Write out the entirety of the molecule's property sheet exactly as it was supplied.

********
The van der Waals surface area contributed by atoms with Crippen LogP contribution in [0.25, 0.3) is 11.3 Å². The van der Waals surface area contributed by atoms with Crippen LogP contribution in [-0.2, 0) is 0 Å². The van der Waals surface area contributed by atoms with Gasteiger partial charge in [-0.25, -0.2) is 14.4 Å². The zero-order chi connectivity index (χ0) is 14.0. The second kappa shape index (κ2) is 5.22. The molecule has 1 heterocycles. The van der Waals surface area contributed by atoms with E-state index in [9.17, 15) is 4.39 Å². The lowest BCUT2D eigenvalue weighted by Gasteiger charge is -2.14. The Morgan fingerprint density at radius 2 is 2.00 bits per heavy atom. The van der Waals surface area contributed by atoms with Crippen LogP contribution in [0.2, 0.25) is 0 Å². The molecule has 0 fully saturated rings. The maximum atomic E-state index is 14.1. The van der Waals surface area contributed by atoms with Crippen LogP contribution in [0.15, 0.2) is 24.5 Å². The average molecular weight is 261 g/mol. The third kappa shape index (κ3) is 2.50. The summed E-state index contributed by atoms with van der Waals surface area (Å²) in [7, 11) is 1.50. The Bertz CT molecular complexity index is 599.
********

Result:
The van der Waals surface area contributed by atoms with Crippen LogP contribution in [0.25, 0.3) is 11.3 Å². The van der Waals surface area contributed by atoms with Crippen LogP contribution in [-0.2, 0) is 0 Å². The van der Waals surface area contributed by atoms with Gasteiger partial charge in [-0.25, -0.2) is 14.4 Å². The zero-order chi connectivity index (χ0) is 14.0. The second kappa shape index (κ2) is 5.22. The molecule has 1 heterocycles. The van der Waals surface area contributed by atoms with E-state index in [9.17, 15) is 4.39 Å². The lowest BCUT2D eigenvalue weighted by Gasteiger charge is -2.14. The Morgan fingerprint density at radius 2 is 2.00 bits per heavy atom. The van der Waals surface area contributed by atoms with Crippen LogP contribution in [0.2, 0.25) is 0 Å². The molecule has 0 fully saturated rings. The maximum atomic E-state index is 14.1. The van der Waals surface area contributed by atoms with Crippen LogP contribution in [0.15, 0.2) is 24.5 Å². The average molecular weight is 261 g/mol. The third kappa shape index (κ3) is 2.50. The summed E-state index contributed by atoms with van der Waals surface area (Å²) in [7, 11) is 1.50. The Bertz CT molecular complexity index is 599.